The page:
The iFetch Frenzy
As I was perusing Facebook a couple of weeks ago I saw a post bragging about some amazing clearance sales at www.drsfosterandsmith.com. Now, what type of responsible dog mom would I be if I did not scurry over to their website, and check out every single product on their 17 pages of clearance?
One of the more interesting products I came across was the iFetch line of dog toys. There were 3 options, all listed as fun, interactive, automatic toys for your dog to play fetch by him or herself. I went with the one that was for small dogs and was also cheapest. Retailing at $39.99 the $17 I paid was a steal.
A week or so later it finally arrived! As I opened the box my first reaction was “wow, this is really light for an automatic ball throwing toy.” And then I realized that it was an automatic ball throwing toy in the sense that the ball falls out automatically, and a dog could play fetch by himself, but not in the sense that it actually threw or launched a ball for my dog to chase. There were no mechanical parts, or batteries, or power cords. But this is not the company’s fault, I should have looked more closely at the picture.
1.6″ iFetch Ball Standard 2.5″ ball
Once I got over that initial disappointment I examined the toy some more. The iFetch Frenzy is a blue and white plastic product and it is very lightweight. Your dog plays with this toy by dropping a small 1.6” ball into the top, it then falls down into one of three shoots, and then rolls across the floor for your dog to chase. It comes with the necessary tennis balls, which are quite a bit smaller than your average tennis ball.
I knew that when I first played with this toy with Dustin I would have to help him. Dustin already loves to fetch and knows how to bring the ball back, he also knows how to drop when asked, and will put something into something else when asked (i.e. a tissue into the trash, a ball into a hoop, etc.). Taking those skills and applying them to a new toy was not difficult for Dustin and he learned how to use the iFetch pretty quickly. If your dog does not already have these three skills I would think that it could potentially take a week or so before your dog was able to play on their own.
According to their website, the iFetch is perfect for small dogs and small spaces. But, because of my small apartment, and his small size, Dustin was having a hard time seeing exactly where the ball exited the iFecth. Dustin is about 12” at the shoulders and weights 19lbs. Most people would call him a big small dog. I honestly can’t imagine this toy working well for a dog smaller than Dustin. His head was just high enough to put the ball into the top, and then when the ball rolled out he had a hard time seeing around the iFetch to see which direction it was rolling. Because he did not immediately see where the ball went it took away some of the immediate gratification, and also some of the fun for him. If the ball had rolled in the same direction every time, and he could predict where it was going to roll, I think he would enjoy this toy a lot more.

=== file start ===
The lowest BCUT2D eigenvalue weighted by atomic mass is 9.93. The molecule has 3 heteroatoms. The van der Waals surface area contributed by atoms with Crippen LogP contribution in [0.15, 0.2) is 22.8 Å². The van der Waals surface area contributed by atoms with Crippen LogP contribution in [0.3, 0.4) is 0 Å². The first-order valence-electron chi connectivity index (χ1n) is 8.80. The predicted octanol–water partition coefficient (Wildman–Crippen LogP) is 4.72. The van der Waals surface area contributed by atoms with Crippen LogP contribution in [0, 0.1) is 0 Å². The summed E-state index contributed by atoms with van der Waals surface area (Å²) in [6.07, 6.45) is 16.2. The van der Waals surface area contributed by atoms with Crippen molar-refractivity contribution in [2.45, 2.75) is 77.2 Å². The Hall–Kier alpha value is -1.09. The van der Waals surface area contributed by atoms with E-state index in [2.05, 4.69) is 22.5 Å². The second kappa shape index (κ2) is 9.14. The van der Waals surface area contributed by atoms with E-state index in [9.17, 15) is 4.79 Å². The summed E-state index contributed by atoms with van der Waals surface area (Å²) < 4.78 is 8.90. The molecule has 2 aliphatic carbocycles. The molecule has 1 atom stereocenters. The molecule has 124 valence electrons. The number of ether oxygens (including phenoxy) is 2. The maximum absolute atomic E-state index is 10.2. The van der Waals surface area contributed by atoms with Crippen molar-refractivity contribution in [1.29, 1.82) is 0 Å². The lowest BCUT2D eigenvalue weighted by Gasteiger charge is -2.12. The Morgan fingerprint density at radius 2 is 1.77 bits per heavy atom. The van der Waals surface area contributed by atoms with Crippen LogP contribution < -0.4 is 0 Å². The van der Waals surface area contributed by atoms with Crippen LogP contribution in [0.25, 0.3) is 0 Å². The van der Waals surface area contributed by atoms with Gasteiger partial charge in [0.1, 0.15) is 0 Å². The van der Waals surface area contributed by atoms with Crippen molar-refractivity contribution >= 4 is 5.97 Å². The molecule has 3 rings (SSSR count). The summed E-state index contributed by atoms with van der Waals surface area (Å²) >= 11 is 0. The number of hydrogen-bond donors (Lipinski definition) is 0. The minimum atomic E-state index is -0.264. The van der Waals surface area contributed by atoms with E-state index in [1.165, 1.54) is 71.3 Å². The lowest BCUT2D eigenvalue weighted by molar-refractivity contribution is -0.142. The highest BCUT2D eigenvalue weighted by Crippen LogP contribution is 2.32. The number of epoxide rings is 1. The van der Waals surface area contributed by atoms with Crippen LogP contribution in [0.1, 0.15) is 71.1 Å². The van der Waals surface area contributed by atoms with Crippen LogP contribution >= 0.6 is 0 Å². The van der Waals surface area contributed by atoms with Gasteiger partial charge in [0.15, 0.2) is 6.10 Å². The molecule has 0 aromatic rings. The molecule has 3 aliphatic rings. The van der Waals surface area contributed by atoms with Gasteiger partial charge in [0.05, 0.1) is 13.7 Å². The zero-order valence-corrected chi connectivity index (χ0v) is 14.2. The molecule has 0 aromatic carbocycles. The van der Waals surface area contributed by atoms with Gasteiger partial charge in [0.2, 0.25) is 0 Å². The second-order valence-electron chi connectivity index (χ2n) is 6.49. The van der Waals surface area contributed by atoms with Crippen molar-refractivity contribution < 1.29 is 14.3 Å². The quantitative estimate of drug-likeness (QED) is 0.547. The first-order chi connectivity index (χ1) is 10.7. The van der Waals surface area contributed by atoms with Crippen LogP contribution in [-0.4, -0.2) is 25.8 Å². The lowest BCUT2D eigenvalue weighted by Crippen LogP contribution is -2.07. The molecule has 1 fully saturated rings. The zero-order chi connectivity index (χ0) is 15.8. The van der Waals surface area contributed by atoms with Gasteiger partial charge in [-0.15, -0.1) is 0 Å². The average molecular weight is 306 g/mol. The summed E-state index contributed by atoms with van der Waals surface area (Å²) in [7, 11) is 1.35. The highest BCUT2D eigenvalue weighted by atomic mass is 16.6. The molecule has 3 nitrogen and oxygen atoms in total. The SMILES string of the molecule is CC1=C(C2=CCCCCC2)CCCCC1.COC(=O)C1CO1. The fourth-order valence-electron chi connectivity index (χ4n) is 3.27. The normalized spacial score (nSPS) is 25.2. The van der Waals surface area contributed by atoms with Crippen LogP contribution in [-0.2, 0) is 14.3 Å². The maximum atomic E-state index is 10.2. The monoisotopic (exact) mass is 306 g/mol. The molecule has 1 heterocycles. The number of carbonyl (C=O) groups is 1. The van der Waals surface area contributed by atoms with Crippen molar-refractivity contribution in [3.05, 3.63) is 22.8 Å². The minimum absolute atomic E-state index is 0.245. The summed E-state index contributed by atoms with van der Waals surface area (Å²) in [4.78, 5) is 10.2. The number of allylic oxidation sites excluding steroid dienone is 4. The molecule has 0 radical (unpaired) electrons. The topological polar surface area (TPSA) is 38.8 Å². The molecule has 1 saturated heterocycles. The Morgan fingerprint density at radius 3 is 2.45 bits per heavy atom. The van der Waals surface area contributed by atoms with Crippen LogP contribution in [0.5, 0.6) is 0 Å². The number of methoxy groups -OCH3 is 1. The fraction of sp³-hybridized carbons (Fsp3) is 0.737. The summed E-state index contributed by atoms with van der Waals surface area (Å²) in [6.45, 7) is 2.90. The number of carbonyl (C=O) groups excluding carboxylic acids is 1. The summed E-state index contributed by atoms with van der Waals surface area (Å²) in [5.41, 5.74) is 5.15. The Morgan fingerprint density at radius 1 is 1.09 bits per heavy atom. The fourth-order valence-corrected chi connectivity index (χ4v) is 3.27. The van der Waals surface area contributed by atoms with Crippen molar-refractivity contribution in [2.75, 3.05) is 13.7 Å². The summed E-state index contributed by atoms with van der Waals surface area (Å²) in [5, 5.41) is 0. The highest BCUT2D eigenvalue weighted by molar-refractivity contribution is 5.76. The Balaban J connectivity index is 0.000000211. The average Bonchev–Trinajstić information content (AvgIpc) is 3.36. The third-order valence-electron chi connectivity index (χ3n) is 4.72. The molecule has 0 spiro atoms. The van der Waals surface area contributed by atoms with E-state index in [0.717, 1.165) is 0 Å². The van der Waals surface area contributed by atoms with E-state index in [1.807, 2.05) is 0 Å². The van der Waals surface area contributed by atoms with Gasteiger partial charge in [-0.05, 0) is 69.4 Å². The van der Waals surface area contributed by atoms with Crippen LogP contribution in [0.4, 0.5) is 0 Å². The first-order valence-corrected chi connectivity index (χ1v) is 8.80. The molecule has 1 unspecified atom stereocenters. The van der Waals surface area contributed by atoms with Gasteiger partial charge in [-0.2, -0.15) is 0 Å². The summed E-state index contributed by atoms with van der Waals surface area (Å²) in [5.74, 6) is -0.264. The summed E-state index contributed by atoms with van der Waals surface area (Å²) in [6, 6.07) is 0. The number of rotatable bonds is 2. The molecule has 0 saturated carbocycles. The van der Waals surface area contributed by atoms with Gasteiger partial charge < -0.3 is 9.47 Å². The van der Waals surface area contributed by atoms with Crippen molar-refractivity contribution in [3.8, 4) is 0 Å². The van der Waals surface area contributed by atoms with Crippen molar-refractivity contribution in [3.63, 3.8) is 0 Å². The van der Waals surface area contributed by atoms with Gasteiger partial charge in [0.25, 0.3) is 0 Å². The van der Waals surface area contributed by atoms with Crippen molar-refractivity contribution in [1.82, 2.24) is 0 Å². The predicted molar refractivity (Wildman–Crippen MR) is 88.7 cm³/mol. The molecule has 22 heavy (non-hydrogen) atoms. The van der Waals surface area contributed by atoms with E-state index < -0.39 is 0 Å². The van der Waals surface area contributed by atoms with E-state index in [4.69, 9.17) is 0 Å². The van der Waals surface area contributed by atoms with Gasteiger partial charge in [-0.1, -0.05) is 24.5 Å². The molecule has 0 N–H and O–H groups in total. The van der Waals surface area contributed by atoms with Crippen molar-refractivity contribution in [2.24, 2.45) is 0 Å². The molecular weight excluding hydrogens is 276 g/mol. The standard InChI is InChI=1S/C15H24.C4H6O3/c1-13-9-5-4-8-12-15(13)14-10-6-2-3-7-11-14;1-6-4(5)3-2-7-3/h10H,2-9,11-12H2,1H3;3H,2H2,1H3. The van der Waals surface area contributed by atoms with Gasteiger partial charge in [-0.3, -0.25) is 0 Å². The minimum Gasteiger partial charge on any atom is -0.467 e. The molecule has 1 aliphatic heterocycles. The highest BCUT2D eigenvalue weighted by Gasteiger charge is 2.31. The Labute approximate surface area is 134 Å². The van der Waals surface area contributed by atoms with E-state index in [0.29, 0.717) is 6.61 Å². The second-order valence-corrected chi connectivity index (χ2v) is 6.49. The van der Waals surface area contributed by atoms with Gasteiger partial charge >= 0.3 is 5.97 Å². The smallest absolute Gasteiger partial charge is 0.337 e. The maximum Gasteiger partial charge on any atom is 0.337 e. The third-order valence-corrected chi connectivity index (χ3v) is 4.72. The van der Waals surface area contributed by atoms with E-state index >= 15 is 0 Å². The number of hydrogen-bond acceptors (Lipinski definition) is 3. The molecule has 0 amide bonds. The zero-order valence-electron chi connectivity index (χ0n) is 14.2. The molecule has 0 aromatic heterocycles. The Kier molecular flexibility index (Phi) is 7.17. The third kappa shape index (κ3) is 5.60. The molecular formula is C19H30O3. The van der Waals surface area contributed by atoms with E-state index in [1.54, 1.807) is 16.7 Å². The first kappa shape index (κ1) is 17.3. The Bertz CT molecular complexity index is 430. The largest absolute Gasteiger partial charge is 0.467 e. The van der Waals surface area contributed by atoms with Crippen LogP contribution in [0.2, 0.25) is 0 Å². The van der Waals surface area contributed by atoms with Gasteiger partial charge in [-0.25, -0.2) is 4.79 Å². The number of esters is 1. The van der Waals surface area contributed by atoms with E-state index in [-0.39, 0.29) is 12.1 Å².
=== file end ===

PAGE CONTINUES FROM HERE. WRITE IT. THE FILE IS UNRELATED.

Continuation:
My overall rating for this toy would be 3 out of 5 stars. I think that it is innovative, and I like the design. The mechanics of the toy work well, the ball drops and then rolls out, we didn’t have any issues with that at all. There are no flaws in the construction. It appears to be relatively scratch, bite, and drool proof. It is also convenient that the base of this toy can hold the tennis balls. The main reason why I would take two stars off is that I’m just not sure why this product is so much better than just playing fetch with your dog.
The three shoots made it hard for Dustin to find where the ball was coming out of, and by the time he saw, it had already stopped rolling. Most of the fun of fetch is chasing a moving ball, and he didn’t really get that experience with this toy. If I had paid the full $39.99 price tag I honestly think I would have been disappointed. But, for the $17 that I paid it was fine. I don’t love it, I don’t hate it. It’s not a bad product. I was expecting it to be a fun way for Dustin to play fetch without me. And It just doesn’t really do that. The ball only rolls about 5 feet and seems to be fun once or twice but not over and over. As Dustin and I were playing with the iFetch he actually asked me to just throw the ball normally.
My experience with this toy is limited to just playing with Dustin. I think that some dogs who LOVE the tennis ball could potentially have a lot of fun with this toy. But, if your dog is ball obsessed it would also be important to make sure their time with this toy is limited each day.
- It appears to be relatively scratch, bite, and drool proof.
- Convenient base holds the tennis balls.
- It can be fun teaching your dog to play with this toy.
- Can be used inside.
- Ball-obsessed dogs might really love it.
- It is a little big for small dogs.
- The ball doesn’t roll very far.
- It doesn’t really create a game of fetch, it more so becomes a game of pick up the ball and drop it back in.
- I don’t think many dogs will play by themselves for more than one or two drops.
- 1.6” tennis balls could be hard to find (Kong makes some that are 1.5” but I couldn’t find any other companies that do).
- More of an interactive toy for you and your dog to play with together that for your dog to play with alone.
Would I recommend this Product?
For most dogs, probably not. Just play fetch instead.
© Leash and Learn 2018